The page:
Problem is I actually enjoying it…a PhD prison cell beckons …..
No studio diary entries this week as I only made it into studio for an hour. Various work related problems kept me busy and rest of time I was starting new research at home.
My next conference is in Paris in March. It continues the theme I started exploring in Amsterdam Film-Philosophy Conference. This is the role of Victorian magazine illustration (disseminated by the railway) in development of sequential narrative that became film and comic art.
The new blog here: http://www.shaunbelcher.com/rpt
I have separated from this ‘Graphic Research’ blog as although related the focus there is very much on the art historical angle (Frayling’s ‘Research INTO Design’ NOT through or for which this practice-led blog is more concerned with).
I have already discovered a mine of information including original Dickens annotated sketches by his illustrators. My intention is to look at the ‘sequential moment’ and try and establish if the mass circulation of the first Pickwick Paper pamphlet might be a significant milestone in sequential terms.
This I will then relate to the cross-disciplinary proliferation of images and tropes in an attempt to build a firmer picture of what cartoon/drawing, comic and photography actually meant at this time.
I am also looking at the role of technology based on Brian Winston’s political analysis after Raymond Williams.
Here a steel engraving by Phiz from the Pickwick Papers from March 1837.
Source : http://www.victorianweb.org/art/illustration/phiz/pickwick/28.html
Scanned image and text by Philip V. Allingham.
I was in conversation with Andrei Molotiu the author of the book Abstract Comics (http://abstractcomics.blogspot.co.uk ) and he basically challenged me to go beyond the film derived sequential drawings of earlier in the year and attempt a full abstract comic approach which I duly did yesterday. The result below.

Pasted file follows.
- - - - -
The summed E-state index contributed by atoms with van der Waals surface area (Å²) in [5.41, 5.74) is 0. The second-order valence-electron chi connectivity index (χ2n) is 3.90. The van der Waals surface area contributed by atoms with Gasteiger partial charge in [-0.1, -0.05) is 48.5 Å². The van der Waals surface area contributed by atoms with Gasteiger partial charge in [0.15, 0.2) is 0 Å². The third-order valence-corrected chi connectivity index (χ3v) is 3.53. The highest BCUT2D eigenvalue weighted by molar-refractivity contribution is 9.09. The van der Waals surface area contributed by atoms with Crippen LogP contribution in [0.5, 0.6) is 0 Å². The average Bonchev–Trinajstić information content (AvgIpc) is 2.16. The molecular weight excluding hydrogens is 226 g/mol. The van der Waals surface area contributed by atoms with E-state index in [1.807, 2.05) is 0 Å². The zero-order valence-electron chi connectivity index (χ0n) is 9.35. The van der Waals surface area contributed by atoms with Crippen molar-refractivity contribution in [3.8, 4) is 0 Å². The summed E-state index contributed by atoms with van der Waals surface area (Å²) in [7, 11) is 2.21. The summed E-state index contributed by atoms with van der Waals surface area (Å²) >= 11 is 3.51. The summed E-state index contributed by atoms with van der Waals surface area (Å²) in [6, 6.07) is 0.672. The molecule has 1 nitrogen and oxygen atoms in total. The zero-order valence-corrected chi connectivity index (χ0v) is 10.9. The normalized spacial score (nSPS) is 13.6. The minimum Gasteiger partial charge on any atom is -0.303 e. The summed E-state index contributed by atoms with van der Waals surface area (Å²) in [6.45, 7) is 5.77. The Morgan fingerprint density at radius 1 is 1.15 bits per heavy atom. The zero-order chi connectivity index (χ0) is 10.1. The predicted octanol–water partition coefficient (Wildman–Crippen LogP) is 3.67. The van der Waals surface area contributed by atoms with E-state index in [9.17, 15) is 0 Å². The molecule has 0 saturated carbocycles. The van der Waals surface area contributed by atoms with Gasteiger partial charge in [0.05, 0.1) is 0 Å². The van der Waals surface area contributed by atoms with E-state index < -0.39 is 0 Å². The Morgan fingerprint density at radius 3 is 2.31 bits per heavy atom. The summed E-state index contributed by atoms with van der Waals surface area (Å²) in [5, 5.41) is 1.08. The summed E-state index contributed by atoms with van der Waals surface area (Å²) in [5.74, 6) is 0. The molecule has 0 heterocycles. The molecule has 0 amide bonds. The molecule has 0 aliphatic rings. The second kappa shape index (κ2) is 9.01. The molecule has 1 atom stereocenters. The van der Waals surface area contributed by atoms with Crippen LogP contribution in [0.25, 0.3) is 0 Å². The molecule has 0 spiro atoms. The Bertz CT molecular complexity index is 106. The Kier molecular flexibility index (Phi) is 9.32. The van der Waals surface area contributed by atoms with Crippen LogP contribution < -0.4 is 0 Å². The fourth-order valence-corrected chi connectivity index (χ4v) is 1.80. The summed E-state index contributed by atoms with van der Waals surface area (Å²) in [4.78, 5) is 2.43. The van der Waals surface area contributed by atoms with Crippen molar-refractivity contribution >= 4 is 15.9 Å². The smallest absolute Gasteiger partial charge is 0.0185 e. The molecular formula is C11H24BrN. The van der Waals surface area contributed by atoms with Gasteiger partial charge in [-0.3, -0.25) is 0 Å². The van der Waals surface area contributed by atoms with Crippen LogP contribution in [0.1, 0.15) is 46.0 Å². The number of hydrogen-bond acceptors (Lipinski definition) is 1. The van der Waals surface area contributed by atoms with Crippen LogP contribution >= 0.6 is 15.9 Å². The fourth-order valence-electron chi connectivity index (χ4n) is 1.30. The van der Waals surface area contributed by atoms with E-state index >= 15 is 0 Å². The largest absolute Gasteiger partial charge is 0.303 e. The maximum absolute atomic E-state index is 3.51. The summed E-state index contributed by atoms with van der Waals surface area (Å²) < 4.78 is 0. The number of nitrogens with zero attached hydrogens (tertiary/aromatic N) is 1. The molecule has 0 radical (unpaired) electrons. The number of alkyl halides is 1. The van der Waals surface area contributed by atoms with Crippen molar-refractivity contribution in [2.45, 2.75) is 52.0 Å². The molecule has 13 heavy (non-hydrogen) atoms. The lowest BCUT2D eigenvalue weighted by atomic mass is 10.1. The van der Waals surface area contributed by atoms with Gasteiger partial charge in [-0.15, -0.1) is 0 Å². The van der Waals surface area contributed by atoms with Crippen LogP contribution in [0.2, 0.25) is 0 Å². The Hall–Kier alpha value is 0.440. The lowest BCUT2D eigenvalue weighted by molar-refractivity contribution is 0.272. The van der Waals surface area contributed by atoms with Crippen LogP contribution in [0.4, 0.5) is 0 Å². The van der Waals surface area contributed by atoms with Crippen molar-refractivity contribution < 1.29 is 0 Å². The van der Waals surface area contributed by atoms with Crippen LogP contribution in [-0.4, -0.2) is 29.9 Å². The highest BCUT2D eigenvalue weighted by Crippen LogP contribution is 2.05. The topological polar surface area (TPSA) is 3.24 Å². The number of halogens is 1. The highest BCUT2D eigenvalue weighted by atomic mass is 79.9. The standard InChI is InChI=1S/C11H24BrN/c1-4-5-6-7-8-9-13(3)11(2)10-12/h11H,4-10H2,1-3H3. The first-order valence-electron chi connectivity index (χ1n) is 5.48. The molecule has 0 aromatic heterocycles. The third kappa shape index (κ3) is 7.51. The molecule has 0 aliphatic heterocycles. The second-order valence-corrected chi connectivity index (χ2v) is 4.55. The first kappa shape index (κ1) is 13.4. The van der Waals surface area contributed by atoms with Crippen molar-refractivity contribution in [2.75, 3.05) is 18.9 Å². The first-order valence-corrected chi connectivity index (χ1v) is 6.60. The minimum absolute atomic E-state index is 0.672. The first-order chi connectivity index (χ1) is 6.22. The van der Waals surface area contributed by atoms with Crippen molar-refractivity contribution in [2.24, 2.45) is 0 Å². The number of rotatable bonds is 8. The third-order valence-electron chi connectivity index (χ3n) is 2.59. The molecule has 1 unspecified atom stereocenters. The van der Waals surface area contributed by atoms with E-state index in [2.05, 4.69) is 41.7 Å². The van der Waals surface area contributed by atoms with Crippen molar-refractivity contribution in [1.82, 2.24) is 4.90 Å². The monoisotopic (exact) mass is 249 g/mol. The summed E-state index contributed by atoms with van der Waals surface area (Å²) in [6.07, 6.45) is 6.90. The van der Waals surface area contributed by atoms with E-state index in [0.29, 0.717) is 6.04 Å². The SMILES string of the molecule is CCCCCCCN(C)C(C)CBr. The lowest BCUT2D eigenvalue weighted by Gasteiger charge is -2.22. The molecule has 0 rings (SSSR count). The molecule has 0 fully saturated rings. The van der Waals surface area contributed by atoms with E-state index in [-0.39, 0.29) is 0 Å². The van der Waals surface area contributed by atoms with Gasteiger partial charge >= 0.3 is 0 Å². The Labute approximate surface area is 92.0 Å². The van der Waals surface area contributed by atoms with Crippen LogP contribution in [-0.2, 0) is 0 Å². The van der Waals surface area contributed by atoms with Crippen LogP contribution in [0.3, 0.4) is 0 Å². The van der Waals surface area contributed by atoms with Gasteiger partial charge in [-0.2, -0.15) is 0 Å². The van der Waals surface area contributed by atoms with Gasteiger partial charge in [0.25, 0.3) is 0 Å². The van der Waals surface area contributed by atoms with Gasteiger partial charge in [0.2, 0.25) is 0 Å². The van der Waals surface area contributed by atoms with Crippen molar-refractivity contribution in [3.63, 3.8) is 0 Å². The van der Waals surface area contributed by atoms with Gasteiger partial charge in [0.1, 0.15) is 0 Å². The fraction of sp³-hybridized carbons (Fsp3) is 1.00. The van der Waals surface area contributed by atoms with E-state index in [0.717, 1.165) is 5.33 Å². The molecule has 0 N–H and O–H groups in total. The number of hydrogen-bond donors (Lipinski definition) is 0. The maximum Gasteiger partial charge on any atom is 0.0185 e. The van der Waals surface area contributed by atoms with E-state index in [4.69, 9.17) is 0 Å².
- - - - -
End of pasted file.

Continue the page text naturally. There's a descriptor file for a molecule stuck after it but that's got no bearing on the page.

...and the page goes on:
This is based on two symbols that were constant companions in my first period of intensive abstract drawing from 1981-1989. The two objects are based on a barn door and a sheave of barley both distant childhood memory derivations. At this time I was working off an abstract expressionist base where Arshile Gorky and Miro were very important in terms of memory symbols. Here I have used the two objects to tell an abstract sequential story which has abstract speech bubbles. I jokingly called it my autobiography hence the grave symbol at end. The story is subconscious there no direct narrative. I drew the structure of the comic based on memories of similar page structures in comics.
The interesting thing is that it seems to relate directly back to a ‘graphic novel’ I attempted in 1992 (below the front cover). I will try and get rest of sequence scanned which although cartoon based is more conventional cartoon figuration rather than abstract and contains quite a lot of text. For this I thank Simon Lewty ( http://www.artfirst.co.uk/simon_lewty ) who has been a constant source of inspiration in his blend of the narrative, abstract and annotated.
Andrew has asked me for a better quality photo of the work for his blog (see above) so I will update the picture above with a high quality image tomorrow.
I also just realised that it structurally hints at the kind of emblematic work Alasdair Gray parodied in his ‘Leviathan’ drawing for the front cover of his book Lanark. My memory was obviously remembering the front cover of Richard Burton’s ‘Anatomy of Melancholy’.